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10 Must Read Items for the CRE Industry Today (April 23, 2019)

San Francisco property owners must now register a vacant storefront within 30 days or face a $2,844 fine, reports the San Francisco Chronicle. Chicago’s Board of Trade building is going on the market, according to Crain’s Chicago Business. These are among today’s must reads from around the commercial real estate industry.

  1. The Company That Sold Love to America Had a Dark Secret “The pay-and-promotions lawsuit against Sterling Jewelers Inc. began the way a lot of these things begin: In 2005, Dawn Souto-Coons walked out of the jewelry store where she had been a successful assistant manager and into a local Tampa-area employment office, claiming sex discrimination in her store. She had been working at a Jared the Galleria of Jewelry for nearly four years. But it was only in the last few months that she began to understand that the thing that kept happening to her there, the thing that seemed to keep happening to so many of the women there, went beyond the regular, standard-issue sexism she had been hearing about her whole life. But what woman is certain that the problem isn’t her, but them?” (The New York Times)
  2. No More Loopholes: SF Landlords Must Now Register Vacant Properties “San Francisco landlords must now register their empty storefronts with the city or face a hefty annual fine. A new law that went into effect Monday requires building owners to register a vacant or abandoned storefront within 30 days of it becoming empty, regardless of whether it is advertised for sale or lease. The annual registration fee is $711, and the cost for businesses that do not comply is a one-time penalty of $2,844.” (San Francisco Chronicle)
  3. CBOT Building Going Up for Sale “The owners of the Chicago Board of Trade Building are putting the landmark tower up for sale, looking to cash out with a big profit as investors continue to bet on the downtown office market. A joint venture of Chicago-based developer GlenStar Properties and Los Angeles-based private-equity firm Oaktree Capital Management is seeking more than $330 million for the 44-story office building at 141 W. Jackson Blvd., according to sources familiar with the offering.” (Crain’s Chicago Business)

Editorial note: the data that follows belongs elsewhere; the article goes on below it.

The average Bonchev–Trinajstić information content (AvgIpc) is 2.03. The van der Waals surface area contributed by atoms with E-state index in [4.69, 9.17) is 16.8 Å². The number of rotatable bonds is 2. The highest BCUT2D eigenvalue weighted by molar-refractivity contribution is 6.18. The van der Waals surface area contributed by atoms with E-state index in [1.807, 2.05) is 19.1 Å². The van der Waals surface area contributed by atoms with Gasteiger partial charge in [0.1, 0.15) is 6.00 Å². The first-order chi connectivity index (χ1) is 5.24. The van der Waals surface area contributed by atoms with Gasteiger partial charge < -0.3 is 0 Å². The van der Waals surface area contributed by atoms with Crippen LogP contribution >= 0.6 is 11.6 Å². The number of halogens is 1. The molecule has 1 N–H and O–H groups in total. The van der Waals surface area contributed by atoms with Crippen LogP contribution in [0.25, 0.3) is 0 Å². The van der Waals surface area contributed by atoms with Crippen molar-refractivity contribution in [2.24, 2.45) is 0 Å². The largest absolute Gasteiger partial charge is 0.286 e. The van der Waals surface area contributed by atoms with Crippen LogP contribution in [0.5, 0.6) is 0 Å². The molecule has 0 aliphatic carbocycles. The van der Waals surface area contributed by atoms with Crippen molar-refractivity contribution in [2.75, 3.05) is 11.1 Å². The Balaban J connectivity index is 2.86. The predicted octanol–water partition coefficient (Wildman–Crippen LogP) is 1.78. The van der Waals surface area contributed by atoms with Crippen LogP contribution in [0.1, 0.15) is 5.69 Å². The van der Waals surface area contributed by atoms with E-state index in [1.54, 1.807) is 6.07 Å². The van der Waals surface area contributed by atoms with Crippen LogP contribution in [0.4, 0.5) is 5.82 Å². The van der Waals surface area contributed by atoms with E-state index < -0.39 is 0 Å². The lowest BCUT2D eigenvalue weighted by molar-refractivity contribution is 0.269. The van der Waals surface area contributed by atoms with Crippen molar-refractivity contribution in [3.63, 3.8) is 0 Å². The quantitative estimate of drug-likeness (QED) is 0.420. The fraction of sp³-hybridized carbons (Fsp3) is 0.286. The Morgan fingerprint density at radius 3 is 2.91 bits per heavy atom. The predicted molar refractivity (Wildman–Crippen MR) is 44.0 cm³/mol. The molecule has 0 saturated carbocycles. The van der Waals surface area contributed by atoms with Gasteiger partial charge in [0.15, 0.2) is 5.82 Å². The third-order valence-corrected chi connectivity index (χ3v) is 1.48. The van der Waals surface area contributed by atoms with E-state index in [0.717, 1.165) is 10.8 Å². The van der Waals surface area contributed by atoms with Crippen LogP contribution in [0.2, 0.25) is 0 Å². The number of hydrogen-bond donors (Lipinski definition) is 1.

4. Kohl’s Will Accept Amazon Returns at All of its Stores, Stock Soars “Kohl's Corp. stock soared 7.7% in Tuesday trading after the retailer announced that it would now accept Inc. returns at all its stores. Kohl's first announced that it would pilot the returns program in September 2017, operating in 100 stores in Los Angeles, Chicago and Milwaukee. Now customers will be able to return Amazon merchandise to all 1,150 Kohl's locations. Kohl's is also carrying Amazon products in more than 200 stores.” (MarketWatch)
  5. A Case Study in Innovation: How Convene Reinvented the Commercial Real Estate Industry “I recently interviewed Ryan Simonetti co-founder and CEO of Convene. What I loved about the Convene model is that it displays the core element to transformation – taking one industry model and transplanting it into a related but different industry … in this case incorporating hotel concierge services into commercial real estate. Convene has quickly grown from 2009 start-up to 600 people in 27 locations, to become a new industry standard including winning many awards like Fortune Magazine Most Promising Companies, and Inc. Magazine Best Workplace.” (Forbes)